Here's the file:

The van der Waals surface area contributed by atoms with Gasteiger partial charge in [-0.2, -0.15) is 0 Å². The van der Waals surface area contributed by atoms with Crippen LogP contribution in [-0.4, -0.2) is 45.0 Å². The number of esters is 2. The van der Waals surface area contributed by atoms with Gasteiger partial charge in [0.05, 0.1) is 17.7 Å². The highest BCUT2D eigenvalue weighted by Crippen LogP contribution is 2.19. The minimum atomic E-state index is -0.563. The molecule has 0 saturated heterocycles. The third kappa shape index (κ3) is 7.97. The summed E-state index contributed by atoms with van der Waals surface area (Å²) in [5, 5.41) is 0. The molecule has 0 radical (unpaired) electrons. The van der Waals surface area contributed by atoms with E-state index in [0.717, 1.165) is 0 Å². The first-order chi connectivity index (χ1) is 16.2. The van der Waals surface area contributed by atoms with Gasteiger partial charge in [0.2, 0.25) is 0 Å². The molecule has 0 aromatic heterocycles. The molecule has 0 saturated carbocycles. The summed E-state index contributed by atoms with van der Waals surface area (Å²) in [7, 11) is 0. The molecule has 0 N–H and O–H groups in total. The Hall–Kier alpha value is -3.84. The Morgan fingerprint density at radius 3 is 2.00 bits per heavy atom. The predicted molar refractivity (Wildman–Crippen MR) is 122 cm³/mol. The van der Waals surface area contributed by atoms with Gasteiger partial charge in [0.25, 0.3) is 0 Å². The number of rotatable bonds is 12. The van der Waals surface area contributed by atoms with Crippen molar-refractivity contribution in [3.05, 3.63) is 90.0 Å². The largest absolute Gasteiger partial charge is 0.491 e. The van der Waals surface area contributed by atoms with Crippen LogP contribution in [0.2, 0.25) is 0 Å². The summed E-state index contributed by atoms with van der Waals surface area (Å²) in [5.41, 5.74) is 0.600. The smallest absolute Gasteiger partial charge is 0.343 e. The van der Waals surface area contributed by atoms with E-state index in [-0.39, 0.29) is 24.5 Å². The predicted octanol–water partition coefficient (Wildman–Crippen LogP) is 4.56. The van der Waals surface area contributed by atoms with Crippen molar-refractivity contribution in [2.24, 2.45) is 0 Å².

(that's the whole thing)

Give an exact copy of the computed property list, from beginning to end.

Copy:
The van der Waals surface area contributed by atoms with Gasteiger partial charge in [-0.2, -0.15) is 0 Å². The van der Waals surface area contributed by atoms with Crippen LogP contribution in [-0.4, -0.2) is 45.0 Å². The number of esters is 2. The van der Waals surface area contributed by atoms with Gasteiger partial charge in [0.05, 0.1) is 17.7 Å². The highest BCUT2D eigenvalue weighted by Crippen LogP contribution is 2.19. The minimum atomic E-state index is -0.563. The molecule has 0 saturated heterocycles. The third kappa shape index (κ3) is 7.97. The summed E-state index contributed by atoms with van der Waals surface area (Å²) in [5, 5.41) is 0. The molecule has 0 radical (unpaired) electrons. The van der Waals surface area contributed by atoms with E-state index in [0.717, 1.165) is 0 Å². The first-order chi connectivity index (χ1) is 16.2. The van der Waals surface area contributed by atoms with Gasteiger partial charge in [0.2, 0.25) is 0 Å². The molecule has 0 aromatic heterocycles. The molecule has 0 saturated carbocycles. The summed E-state index contributed by atoms with van der Waals surface area (Å²) in [7, 11) is 0. The molecule has 0 N–H and O–H groups in total. The Hall–Kier alpha value is -3.84. The Morgan fingerprint density at radius 3 is 2.00 bits per heavy atom. The predicted molar refractivity (Wildman–Crippen MR) is 122 cm³/mol. The van der Waals surface area contributed by atoms with Gasteiger partial charge in [0.25, 0.3) is 0 Å². The number of rotatable bonds is 12. The van der Waals surface area contributed by atoms with Crippen molar-refractivity contribution in [3.05, 3.63) is 90.0 Å². The largest absolute Gasteiger partial charge is 0.491 e. The van der Waals surface area contributed by atoms with Crippen LogP contribution in [0.2, 0.25) is 0 Å². The summed E-state index contributed by atoms with van der Waals surface area (Å²) in [5.41, 5.74) is 0.600. The smallest absolute Gasteiger partial charge is 0.343 e. The van der Waals surface area contributed by atoms with E-state index in [-0.39, 0.29) is 24.5 Å². The predicted octanol–water partition coefficient (Wildman–Crippen LogP) is 4.56. The van der Waals surface area contributed by atoms with Crippen molar-refractivity contribution in [2.24, 2.45) is 0 Å².